Author Contributions

All authors listed have made a substantial, direct and intellectual contribution to the work, and approved it for publication.

Conflict of Interest Statement

The authors declare that the research was conducted in the absence of any commercial or financial relationships that could be construed as a potential conflict of interest.


We thank the Frontiers editorial staff for assistance in putting together this research topic collection. We thank Samuel S. Shelburne, III for his constructive comments and feedback.

Keywords: microbiome, data visualization, statistics, longitudinal data analysis, metagenomics, bioinformatics

Citation: Galloway-Peña J and Guindani M (2018) Editorial: Novel Approaches in Microbiome Analyses and Data Visualization. Front. Microbiol. 9:2274. doi: 10.3389/fmicb.2018.02274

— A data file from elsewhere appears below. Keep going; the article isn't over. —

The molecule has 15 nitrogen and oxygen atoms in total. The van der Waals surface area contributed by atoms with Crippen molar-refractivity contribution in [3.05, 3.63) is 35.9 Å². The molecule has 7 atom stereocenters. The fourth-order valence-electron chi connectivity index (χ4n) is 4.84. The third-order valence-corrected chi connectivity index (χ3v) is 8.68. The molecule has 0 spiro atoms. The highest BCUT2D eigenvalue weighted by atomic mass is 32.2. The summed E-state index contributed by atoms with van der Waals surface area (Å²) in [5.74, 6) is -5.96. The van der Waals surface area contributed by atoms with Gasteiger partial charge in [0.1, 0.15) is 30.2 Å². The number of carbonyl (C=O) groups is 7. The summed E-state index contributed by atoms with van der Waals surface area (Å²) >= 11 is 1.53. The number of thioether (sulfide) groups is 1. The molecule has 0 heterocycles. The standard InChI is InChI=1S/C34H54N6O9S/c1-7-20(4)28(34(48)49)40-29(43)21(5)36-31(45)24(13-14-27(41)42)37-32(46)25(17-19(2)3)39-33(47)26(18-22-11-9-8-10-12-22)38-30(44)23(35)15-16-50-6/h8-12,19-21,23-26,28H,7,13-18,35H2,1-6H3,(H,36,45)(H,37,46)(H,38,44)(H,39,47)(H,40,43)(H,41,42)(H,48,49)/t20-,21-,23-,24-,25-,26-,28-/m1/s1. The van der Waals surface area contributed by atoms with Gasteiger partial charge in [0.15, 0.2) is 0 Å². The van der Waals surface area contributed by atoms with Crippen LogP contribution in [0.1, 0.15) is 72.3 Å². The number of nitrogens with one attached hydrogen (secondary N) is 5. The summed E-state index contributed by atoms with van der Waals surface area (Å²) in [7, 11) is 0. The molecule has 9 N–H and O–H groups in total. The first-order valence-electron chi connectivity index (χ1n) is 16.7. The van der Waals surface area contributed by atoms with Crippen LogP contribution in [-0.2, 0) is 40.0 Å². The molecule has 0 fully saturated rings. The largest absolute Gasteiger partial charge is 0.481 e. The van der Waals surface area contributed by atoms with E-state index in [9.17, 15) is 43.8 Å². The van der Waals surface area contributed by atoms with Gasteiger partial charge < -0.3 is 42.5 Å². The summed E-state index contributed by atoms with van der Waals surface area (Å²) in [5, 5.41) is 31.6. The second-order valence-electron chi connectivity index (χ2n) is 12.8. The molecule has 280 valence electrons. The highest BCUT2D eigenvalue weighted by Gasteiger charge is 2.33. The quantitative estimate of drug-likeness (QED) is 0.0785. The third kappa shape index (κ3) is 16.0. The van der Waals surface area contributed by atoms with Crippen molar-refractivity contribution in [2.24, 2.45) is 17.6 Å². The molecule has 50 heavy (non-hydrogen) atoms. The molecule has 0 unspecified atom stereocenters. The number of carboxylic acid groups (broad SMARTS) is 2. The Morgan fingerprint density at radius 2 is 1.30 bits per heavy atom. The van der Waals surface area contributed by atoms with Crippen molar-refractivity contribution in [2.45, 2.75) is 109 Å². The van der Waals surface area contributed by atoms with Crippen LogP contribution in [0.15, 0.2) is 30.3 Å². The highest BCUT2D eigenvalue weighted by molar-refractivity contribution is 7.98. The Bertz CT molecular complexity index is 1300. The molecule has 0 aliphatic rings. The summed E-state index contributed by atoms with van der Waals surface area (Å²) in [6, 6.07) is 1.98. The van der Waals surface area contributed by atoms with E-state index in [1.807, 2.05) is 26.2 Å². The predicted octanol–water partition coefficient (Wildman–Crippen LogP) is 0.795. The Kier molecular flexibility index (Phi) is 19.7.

Received: 02 August 2018; Accepted: 06 September 2018;
Published: 27 September 2018.

Edited by:

George Tsiamis, University of Patras, Greece

Reviewed by:

Spyridon Ntougias, Democritus University of Thrace, Greece

Copyright © 2018 Galloway-Peña and Guindani. This is an open-access article distributed under the terms of the Creative Commons Attribution License (CC BY). The use, distribution or reproduction in other forums is permitted, provided the original author(s) and the copyright owner(s) are credited and that the original publication in this journal is cited, in accordance with accepted academic practice. No use, distribution or reproduction is permitted which does not comply with these terms.

*Correspondence: Jessica Galloway-Peña, jrgalloway@mdanderson.org